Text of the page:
banner

20_11

Is TSLA Berkshire Hathaway's new mystery investment? - Hello Friends as always i would invite you to join and Promote one of the world's premier top rated investment companies and pioneers in alternative assets: market investment in and purchasing of alternative asset classes including gold, precious metals, Bitcoin and other cryptocurrency for direct purchase investors, the vast US market of IRA, 401k and other retirement account holders, the Canada market for RRSP and TFSA holders (precious metals), high net worth individuals and families (HNWI), and more. Mutl-trillion dollar potential market with one of the highest paying affiliate programs in the world.

• Life changing income potential: up to $30,000+ commission for each and every referred customer transaction
• 100% free affiliate marketing program - No cost for you to join or participate in
• 3% commission on all gross client sales transaction amounts for all present and future sales and investment in precious metals and cryptocurrency
• You are also paid $30 - $100 for each qualified lead
• Example: average sale = $65,000 = $1,950 commission; sales easily = 6 and sometimes 7 figures. $100,000 sale = $3,000 commission and $1,000,000 sale = $30,000 commission
• Some affiliates have made $40,000+ to $100,000+ commissions in a single month
• Lifetime revenue share on customer transactions

Join NOW Exclusive Affiliate Program ✅ CLICK HERE Join Exclusive Affiliate Program

Disclosure: The owner(s) of this website may be paid to recommend Regal Assets. The content on this website, including any positive reviews of Regal Assets and other reviews, may not be neutral or independent.

Yesterday, I pointed out in this blog post that, based on data I gathered from 13F filings, a large number of TSLA shares seem to have gone missing during Q3, to the tune of 100M shares.

I turns out I made a small mistake, so the number is actually a little over 50M shares, but nonetheless this is a large number of shares that went missing, which can't simply be explained away by retail buying, delta hedging, and smaller institutional investors increasing their stakes.

Twitter user @s17_scott and TMC user Thekiwi pointed out to me that Berkshire Hathaway omitted one company from its 13F filing, and instead disclosed this newly acquired stake separately to the SEC in a confidential filing, because it was worried that disclosing the position to the public would move the market too much.

According to this BI article, there is a $25B difference between the value of the portfolio Berkshire Hathaway declared in its 13F and its 10-Q ($220B vs $245B). In actuality, they declared $245.5B in their 10-Q and $229B in their 13F, a difference of $16.5B.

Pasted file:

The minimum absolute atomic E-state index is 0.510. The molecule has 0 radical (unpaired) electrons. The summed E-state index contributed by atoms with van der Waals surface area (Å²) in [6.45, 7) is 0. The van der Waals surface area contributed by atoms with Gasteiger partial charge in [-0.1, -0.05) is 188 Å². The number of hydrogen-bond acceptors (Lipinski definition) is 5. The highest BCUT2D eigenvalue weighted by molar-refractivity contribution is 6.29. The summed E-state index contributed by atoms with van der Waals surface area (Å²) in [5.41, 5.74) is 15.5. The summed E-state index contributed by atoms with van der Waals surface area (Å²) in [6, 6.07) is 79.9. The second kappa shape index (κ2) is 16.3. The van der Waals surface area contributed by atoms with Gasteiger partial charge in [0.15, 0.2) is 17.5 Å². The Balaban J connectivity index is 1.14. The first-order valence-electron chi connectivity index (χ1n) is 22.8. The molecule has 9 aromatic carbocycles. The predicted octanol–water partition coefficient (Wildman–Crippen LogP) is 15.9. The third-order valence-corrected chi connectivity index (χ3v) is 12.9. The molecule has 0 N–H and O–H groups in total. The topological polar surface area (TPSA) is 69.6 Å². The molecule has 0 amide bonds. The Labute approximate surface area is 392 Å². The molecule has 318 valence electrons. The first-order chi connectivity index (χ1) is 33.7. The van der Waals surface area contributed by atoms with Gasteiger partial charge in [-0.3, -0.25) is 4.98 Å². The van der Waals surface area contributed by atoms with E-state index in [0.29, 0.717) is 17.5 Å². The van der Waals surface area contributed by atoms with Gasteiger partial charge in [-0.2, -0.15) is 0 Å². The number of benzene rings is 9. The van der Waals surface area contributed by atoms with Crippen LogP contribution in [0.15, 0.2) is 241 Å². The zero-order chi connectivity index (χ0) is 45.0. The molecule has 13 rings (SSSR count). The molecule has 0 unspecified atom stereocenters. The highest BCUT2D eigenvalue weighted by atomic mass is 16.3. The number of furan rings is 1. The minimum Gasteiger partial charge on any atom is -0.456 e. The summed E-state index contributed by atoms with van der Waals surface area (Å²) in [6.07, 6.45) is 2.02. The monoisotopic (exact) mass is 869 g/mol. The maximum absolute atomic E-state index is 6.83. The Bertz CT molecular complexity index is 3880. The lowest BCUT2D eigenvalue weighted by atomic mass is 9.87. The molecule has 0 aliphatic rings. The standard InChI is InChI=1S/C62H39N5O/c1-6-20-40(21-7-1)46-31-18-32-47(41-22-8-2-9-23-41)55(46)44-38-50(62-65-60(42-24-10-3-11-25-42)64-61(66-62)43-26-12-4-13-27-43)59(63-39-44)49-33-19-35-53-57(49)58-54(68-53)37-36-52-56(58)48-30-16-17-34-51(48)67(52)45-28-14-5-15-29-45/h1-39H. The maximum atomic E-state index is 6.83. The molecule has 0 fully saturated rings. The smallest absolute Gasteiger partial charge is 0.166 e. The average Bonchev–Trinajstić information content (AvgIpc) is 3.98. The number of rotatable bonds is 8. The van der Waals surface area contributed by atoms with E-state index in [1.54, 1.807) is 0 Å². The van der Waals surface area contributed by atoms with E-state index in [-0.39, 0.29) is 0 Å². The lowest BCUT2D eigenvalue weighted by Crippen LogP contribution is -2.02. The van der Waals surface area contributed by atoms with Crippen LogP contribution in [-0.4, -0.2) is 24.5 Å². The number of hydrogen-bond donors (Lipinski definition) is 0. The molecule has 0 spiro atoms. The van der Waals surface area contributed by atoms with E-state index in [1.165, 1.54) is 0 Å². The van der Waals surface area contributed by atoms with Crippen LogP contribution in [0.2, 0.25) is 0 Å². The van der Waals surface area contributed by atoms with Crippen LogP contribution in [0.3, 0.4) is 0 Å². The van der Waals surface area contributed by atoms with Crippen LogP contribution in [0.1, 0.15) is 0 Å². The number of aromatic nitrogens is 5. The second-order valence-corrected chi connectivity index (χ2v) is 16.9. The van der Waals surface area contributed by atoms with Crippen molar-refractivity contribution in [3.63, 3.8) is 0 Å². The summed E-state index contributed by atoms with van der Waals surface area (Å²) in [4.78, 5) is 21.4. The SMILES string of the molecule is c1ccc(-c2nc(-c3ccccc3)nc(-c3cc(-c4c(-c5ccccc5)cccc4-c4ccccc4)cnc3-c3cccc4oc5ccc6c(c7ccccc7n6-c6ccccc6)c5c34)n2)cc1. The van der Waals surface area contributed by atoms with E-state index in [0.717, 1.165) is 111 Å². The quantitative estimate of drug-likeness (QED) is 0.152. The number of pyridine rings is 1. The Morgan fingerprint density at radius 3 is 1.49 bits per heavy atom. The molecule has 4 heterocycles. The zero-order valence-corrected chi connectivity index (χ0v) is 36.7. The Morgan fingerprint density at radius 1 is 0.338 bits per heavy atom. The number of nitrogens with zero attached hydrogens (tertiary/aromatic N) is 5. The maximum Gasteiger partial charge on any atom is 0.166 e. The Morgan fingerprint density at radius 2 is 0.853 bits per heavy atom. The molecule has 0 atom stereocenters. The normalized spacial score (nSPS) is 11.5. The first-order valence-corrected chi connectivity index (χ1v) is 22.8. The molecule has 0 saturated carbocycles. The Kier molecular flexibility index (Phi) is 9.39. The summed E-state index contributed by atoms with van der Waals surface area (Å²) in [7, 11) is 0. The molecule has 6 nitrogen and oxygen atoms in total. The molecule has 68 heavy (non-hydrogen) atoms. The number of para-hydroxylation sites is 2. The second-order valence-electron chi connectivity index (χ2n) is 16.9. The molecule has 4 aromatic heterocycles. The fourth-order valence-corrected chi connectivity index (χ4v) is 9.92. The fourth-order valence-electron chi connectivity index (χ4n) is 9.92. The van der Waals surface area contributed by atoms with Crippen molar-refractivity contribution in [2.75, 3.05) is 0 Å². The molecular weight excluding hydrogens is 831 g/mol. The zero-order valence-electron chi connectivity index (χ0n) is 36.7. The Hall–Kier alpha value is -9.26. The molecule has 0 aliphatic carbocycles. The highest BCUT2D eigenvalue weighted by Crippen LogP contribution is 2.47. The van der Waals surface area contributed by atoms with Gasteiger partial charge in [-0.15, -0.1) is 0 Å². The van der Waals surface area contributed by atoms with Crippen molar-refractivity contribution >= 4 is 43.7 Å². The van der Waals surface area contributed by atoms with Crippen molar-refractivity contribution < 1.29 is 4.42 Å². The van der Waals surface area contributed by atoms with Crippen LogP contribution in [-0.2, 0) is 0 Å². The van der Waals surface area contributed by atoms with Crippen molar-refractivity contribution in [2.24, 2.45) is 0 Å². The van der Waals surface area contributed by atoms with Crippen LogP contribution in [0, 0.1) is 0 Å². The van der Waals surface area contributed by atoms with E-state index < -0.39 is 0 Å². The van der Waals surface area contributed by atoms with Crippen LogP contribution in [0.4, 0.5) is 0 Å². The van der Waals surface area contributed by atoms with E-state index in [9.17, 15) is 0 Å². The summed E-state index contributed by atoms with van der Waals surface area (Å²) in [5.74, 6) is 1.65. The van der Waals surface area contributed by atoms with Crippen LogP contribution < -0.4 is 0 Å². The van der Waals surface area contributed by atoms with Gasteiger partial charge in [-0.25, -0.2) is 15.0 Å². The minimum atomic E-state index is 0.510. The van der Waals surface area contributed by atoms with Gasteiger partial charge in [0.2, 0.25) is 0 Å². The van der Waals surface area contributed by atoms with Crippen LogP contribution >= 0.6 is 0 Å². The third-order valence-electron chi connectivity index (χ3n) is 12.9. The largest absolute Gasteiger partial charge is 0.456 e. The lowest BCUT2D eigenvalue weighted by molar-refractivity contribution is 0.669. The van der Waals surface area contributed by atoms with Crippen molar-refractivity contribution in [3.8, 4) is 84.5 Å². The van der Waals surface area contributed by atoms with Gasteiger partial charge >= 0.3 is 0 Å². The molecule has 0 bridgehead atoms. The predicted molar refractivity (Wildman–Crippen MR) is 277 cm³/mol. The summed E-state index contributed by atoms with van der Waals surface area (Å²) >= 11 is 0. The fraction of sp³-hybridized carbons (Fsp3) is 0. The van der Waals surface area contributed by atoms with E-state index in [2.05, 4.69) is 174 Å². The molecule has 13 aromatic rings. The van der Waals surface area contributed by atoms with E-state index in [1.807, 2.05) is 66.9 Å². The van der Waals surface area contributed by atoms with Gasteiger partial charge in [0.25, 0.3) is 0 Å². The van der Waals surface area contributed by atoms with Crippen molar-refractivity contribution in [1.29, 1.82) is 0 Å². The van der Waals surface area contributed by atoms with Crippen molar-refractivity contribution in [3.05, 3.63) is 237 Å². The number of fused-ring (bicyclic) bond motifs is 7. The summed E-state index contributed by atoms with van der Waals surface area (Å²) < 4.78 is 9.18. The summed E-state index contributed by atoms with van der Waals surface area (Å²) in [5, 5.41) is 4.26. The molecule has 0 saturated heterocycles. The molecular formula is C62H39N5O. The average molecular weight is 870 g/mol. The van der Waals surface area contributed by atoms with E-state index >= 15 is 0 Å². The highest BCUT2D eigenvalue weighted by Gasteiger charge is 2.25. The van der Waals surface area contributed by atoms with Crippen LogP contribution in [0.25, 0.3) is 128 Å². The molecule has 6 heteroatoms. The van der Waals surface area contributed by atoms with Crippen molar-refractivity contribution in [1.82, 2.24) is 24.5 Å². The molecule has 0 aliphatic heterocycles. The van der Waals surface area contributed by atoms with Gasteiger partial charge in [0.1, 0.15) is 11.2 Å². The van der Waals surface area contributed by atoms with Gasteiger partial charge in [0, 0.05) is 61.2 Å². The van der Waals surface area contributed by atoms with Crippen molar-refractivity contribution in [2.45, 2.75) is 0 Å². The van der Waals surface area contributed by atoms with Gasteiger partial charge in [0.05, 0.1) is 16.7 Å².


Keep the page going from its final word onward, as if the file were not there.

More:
The BI article also mentions a $6B investment into five big Japanese trading companies made over a 12 month period, which was made public in early August, and which supposedly explains part of the disparity between the 13F and 10-Q.

This seems to be true, because there is also a disparity of $5B between Berkshire's 2nd quarter 13F and 10-Q. In other recent quarters, the differences were:

  • Q2'20: $202.5B vs $207.5B = $5B
  • Q1'20: $175.5B vs $180.5B = $5B
  • Q4'19: $242B vs $248B = $6B
So the current $16.5B difference is definitely not normal.

The BI article also mentions that this has happened once before in Q2'15, when Berkshire reported $110.5B in equity holdings in its 10-Q vs $107B in its 13F, a difference of $3.5B, only to file an amendment 3 weeks later, containing a previously undisclosed investment worth $2.5B.

Assuming that $5-6B of the current $16.5B disparity is due to the investment in the Japanese trading giants, what can the other $11B be attributed to? Could Berkshire's currently confidential new investment be TSLA?

Another important piece of information is the size of this position, and the implications it has on 13D/13G filings. Companies have to disclose an acquisition of a 5%+ stake in a company within 10 days to the SEC. So unless Berkshire was allowed to keep this confidential as well, this means the $11B must be less than 5% of the company in which it was invested. That means the company's market cap must be >$220B, which really limits the options. There are only 25 such companies listed on US exchanges.

Furthermore, Berkshire already owns stock in nine of them, and is one of them:

  1. Apple
  2. Amazon
  3. Berkshire Hathaway
  4. Visa
  5. Johnson & Johnson
  6. JPMorgan Chase
  7. Procter & Gamble
  8. Mastercard
  9. Bank of America
  10. Coca Cola
There are only fifteen other $220B+ companies listed on the NYSE and NASDAQ.

None of this proves anything, but when combined with the ~50M TSLA shares that went missing in Q3, there are some strong signs showing Berkshire's mystery new investment could be TSLA.

If it is indeed TSLA, this $11B would amount to ~25M shares at the stock price at the end of Q3 ($429), and would go a long way towards explaining the ~50M missing TSLA shares. Fifty million shares can't be explained away by retails, small institutions, and delta hedging, but 25M can, especially with 25M shares worth of buying pressure pushing up the stock price as much as it did in Q3, because a rising stock price requires a lot of shares to be bought for delta hedging purposes, as I've explained in my blog previously:


So did Berkshire acquire a large stake in TSLA? There's no proof, but it seems very plausible. We should find out for sure what Berkshire's mystery new acquisition is over the next few weeks or months.


DIVERSIFY and GROW YOUR IRA WITH METALS and CRYPTOS
REQUEST YOUR FREE 2021 INVESTORS KIT
Kit includes information on our company, products and fees.
Bonus: you will also receive free DVDs and a 10 year anniversary silver coin.
✅ CLICK HERE Claim Your Free Investor Kit

your advertise here
Next article Next Post
Previous article Previous Post
Themeindie.com